In Defense of Jargon

Sep 08, 2014 admin

Jargon often gets a bad rap. Trade lingo, buzzwords and acronyms can sometimes get on everyone’s nerves and many argue they are just empty phrases that obscure meaning. That may be true in some situations, but there are also plenty of times when jargon is an easy way to explain an idea to people in the know.

This fact has been recognized in NPR’s new series, “Trade Lingo,” which is describes as “an adventure into the cryptic world of language.” Trade Lingo has demystified all kinds of arcane and non-obvious terms. It’s great to see jargon getting its due. In many cases, this language can be colorful and fun, harkening back to past practices.

One of our jobs as PR people is to listen to and filter language to make sure it tells our clients’ stories clearly. Often when working with a new client there’s a host of new terminology to learn. Sometimes these terms are easy to understand. Sometimes they take a while to sink in. Sometimes they need to have a stake driven through their heart. I seriously once worked with a company that explained their technology was designed to support “massive digital penetration.” It didn’t take too long for them to accept this term might be misinterpreted.

Usually, some time between scratching our heads and drinking the Kool-Aid we’re able to arrive at an understanding of what constitutes accepted lingo and what is just vapid marketing speak. Just how can we make that determination? Here are a few questions to consider:


  • Is anyone using it? A quick search of the term in quotation marks will let you know if anyone else is using it or if it’s the pet term of someone within a client organization.
  • Can it be misconstrued or easily misunderstood? For example, in the world of ad tech, “data management platform” is a well-established term but I’ve also seen instances of it being used in other industries, which can lead to confusion.
  • Is it current? A term that never caught on or that hasn’t been used in several years is a term best avoided.
  • Does it result in a terrible acronym? Batch Upload Redundancy Protocol or Internet Digital Indexed Online Topography are both bad examples.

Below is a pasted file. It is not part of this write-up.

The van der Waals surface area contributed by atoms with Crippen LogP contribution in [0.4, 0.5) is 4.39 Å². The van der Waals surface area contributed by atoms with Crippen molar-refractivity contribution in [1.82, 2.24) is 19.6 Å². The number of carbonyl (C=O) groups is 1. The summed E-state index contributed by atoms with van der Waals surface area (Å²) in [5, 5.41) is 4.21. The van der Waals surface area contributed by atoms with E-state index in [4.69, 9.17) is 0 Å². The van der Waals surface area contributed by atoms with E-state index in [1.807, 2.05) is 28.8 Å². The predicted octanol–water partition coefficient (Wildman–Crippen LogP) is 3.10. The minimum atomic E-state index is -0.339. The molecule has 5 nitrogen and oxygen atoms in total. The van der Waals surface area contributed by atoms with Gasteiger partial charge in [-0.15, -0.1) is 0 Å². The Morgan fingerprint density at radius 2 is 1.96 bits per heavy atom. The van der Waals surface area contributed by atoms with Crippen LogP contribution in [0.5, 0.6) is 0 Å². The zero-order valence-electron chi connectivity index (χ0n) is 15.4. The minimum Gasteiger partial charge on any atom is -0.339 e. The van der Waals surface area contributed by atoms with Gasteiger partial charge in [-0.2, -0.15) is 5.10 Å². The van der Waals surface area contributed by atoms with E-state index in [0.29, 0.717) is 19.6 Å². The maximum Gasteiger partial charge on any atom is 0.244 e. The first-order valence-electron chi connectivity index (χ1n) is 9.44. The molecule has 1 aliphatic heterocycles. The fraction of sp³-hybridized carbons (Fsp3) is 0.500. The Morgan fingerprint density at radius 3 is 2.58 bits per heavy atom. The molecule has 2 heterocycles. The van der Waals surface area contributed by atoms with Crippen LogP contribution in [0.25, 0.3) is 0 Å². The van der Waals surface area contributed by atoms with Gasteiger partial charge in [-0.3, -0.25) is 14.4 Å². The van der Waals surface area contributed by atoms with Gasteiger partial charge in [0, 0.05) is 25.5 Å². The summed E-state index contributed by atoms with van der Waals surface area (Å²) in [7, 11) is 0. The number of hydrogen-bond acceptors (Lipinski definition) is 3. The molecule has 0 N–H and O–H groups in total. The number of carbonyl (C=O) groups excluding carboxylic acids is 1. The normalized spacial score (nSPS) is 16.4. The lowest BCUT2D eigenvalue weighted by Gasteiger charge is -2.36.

We – in PR – are only the first hurdle jargon needs to clear. A much higher one is the media, and they don’t have the time we do to consider a term acceptable before stamping it a “buzzword” and dismissing it out of hand.

One often gets the impression that reporters and editors see themselves as protecting their audience from empty phrases. That’s a noble goal. Unfortunately, the effort can be misguided. Language that might seem opaque or meaningless to a reporter or the general public can be crystal clear and loaded with meaning for those in the know. Jargon is often nothing more than a simple shortcut for describing a complicated idea.

For all of its handwringing, it isn’t as if the media doesn’t use jargon regularly. Sports coverage, in particular, is full of terms that are meaningless to many. You never see a pitchers performance described as “a poor job, at the rate he was going, had he pitched nine innings he’d likely have given up 5.93 runs” when “his ERA is 5.93” is available; or “she took two fewer strokes than anticipated for the average golfer on the 12th hole” when “she shot an eagle on the 12th hole” can be used instead.

This type of jargon is no less perplexing to the neophyte than anything cooked up in tech companies, doctor’s offices, police stations or anywhere else groups engaged in a common task congregate.

That said, not all terms should see the light of day and at InkHouse we have an annual tradition of identifying which terms can be safely retired. To try to scrub all jargon from speech and writing though would make communication a bit more cumbersome, a bit more clear but a lot less fun. So come on, lets use jargon. It’s okay if the world doesn’t get it as long as it makes sense to those for whom it matters.

Topics: Content, Writing

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